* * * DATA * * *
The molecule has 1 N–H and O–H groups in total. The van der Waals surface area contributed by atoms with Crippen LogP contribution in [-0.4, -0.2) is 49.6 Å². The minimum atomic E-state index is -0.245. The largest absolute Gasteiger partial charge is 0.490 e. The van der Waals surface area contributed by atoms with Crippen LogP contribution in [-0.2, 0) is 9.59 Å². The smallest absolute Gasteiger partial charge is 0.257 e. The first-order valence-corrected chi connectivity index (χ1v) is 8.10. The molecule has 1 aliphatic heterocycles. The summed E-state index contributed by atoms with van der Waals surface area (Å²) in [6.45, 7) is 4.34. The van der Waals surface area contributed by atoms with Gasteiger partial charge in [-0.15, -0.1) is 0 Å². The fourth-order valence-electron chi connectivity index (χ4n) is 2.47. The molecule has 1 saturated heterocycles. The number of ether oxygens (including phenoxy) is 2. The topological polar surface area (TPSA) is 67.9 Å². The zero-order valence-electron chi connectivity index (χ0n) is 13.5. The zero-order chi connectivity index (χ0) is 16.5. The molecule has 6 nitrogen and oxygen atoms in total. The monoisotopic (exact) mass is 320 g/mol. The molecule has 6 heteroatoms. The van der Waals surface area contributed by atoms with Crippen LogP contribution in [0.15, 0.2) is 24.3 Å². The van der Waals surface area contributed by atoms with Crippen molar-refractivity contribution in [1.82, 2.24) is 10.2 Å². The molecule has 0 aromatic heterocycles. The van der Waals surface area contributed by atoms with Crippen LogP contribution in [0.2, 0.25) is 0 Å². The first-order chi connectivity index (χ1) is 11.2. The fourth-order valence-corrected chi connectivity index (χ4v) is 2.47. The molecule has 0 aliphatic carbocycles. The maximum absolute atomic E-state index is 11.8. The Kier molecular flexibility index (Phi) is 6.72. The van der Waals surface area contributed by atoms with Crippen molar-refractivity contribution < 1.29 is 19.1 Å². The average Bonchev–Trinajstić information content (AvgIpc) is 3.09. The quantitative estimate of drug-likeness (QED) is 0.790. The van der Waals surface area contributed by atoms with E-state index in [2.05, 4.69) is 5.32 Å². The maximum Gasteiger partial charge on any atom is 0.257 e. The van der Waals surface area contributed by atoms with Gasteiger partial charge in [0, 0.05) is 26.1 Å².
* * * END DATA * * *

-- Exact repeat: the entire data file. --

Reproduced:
The molecule has 1 N–H and O–H groups in total. The van der Waals surface area contributed by atoms with Crippen LogP contribution in [-0.4, -0.2) is 49.6 Å². The minimum atomic E-state index is -0.245. The largest absolute Gasteiger partial charge is 0.490 e. The van der Waals surface area contributed by atoms with Crippen LogP contribution in [-0.2, 0) is 9.59 Å². The smallest absolute Gasteiger partial charge is 0.257 e. The first-order valence-corrected chi connectivity index (χ1v) is 8.10. The molecule has 1 aliphatic heterocycles. The summed E-state index contributed by atoms with van der Waals surface area (Å²) in [6.45, 7) is 4.34. The van der Waals surface area contributed by atoms with Gasteiger partial charge in [-0.15, -0.1) is 0 Å². The fourth-order valence-electron chi connectivity index (χ4n) is 2.47. The molecule has 1 saturated heterocycles. The number of ether oxygens (including phenoxy) is 2. The topological polar surface area (TPSA) is 67.9 Å². The zero-order valence-electron chi connectivity index (χ0n) is 13.5. The zero-order chi connectivity index (χ0) is 16.5. The molecule has 6 nitrogen and oxygen atoms in total. The monoisotopic (exact) mass is 320 g/mol. The molecule has 6 heteroatoms. The van der Waals surface area contributed by atoms with Crippen LogP contribution in [0.15, 0.2) is 24.3 Å². The van der Waals surface area contributed by atoms with Crippen molar-refractivity contribution in [1.82, 2.24) is 10.2 Å². The molecule has 0 aromatic heterocycles. The van der Waals surface area contributed by atoms with Crippen LogP contribution in [0.2, 0.25) is 0 Å². The first-order chi connectivity index (χ1) is 11.2. The fourth-order valence-corrected chi connectivity index (χ4v) is 2.47. The molecule has 0 aliphatic carbocycles. The maximum absolute atomic E-state index is 11.8. The Kier molecular flexibility index (Phi) is 6.72. The van der Waals surface area contributed by atoms with Crippen molar-refractivity contribution < 1.29 is 19.1 Å². The average Bonchev–Trinajstić information content (AvgIpc) is 3.09. The quantitative estimate of drug-likeness (QED) is 0.790. The van der Waals surface area contributed by atoms with E-state index in [2.05, 4.69) is 5.32 Å². The maximum Gasteiger partial charge on any atom is 0.257 e. The van der Waals surface area contributed by atoms with Gasteiger partial charge in [0, 0.05) is 26.1 Å².